In our “Engineering Energizers” Q&A series, we examine the professional life experiences that have shaped Salesforce Engineering leaders. Meet Patrick Green, a Lead Member of the Technical Staff for Salesforce Engineering. Patrick supports the Project Sharing and Permissions (PSP) team at Tableau. Feature development plays a crucial role in their work, ensuring the smooth functioning of various Tableau products — including Tableau Cloud, Server, and Desktop — providing a structured approach to data management, and maintaining data security.
Read on to explore how Patrick’s team manages complex engineering challenges to develop and implement, and troubleshoot these features.
What is your team’s mission?
One of the key aspects of PSP’s work is the development and implementation of features that enhance Tableau’s functionality. These features include:
- Permissions management. PSP’s permission features safeguard data access and protects sensitive information. By assigning permissions, PSP controls what users can see, access, and interact with, ensuring data security and compliance.
- Shared functionalities. These features enable users to securely share workbooks, views, and dashboards. This promotes collaboration and data-driven decision-making.
- Projects. Used for organizing and storing content within Tableau, projects are closely linked to permissions, ensuring content is accessible to the intended audience.
A permission rule establishes who is impacted (a group or user) and which capabilities they are allowed, denied, or unspecified.
Patrick shares his passion for Salesforce Engineering.
At a high level, how do you solve technical challenges that arise during the feature development process?
PSP employs a collaborative approach. We start by brainstorming ideas and creating high-level designs during meetings. To gain a deeper understanding of the challenge, we assign spikes to team members who conduct thorough investigations. These spikes involve delving into the technical aspects of the feature and assessing its integration with our existing codebase.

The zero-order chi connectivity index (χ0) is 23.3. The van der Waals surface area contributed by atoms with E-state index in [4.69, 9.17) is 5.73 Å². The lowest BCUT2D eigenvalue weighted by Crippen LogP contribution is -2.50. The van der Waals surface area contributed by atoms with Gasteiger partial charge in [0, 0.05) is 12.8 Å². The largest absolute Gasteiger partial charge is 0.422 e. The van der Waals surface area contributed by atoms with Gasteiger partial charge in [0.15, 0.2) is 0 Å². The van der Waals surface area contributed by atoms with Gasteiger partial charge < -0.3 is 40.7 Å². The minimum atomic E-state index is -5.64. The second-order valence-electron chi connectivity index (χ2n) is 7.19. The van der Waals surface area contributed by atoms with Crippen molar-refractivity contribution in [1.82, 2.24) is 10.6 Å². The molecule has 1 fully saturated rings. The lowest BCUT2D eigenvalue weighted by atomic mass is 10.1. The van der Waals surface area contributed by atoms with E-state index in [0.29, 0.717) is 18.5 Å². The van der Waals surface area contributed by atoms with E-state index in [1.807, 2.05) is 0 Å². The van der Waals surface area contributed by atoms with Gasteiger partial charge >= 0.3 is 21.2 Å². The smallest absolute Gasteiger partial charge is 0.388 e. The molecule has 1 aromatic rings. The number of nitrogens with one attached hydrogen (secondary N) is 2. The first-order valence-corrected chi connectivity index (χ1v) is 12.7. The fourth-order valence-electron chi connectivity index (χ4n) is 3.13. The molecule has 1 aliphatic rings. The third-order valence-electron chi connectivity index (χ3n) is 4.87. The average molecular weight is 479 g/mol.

Timeboxing is an essential aspect of our spikes, ensuring that spikes are completed within a set timeframe. This helps us maintain momentum and keep the development process on track.
Once the spike is completed, we reconvene as a team to discuss the findings and gather feedback on the proposed designs or wireframes. Based on this feedback, we create work items and begin implementing the feature. However, if the challenge is straightforward, we can proceed directly without the need for extensive investigation.
What is the process for creating a new feature?
PSP follows a structured process for creating new features. First, we meet as a product organization to discuss high-priority features and understand customer needs — aligning our work with the company’s overall goals and objectives.
During that meeting, PSP also discusses enhancing previous features. In other words, some features move to the next release and we continue to make improvements on them over time.
Once we have identified the features for a new release, we estimate the effort required for each feature using story points, which factors in team size and velocity to estimate the time needed to complete work items and the amount of work we can fit into the release. We then announce that to the organization and begin building the features.
Patrick discusses how his team creates cutting-edge features.
What’s a specific technical challenge that your team faced and how did you overcome it?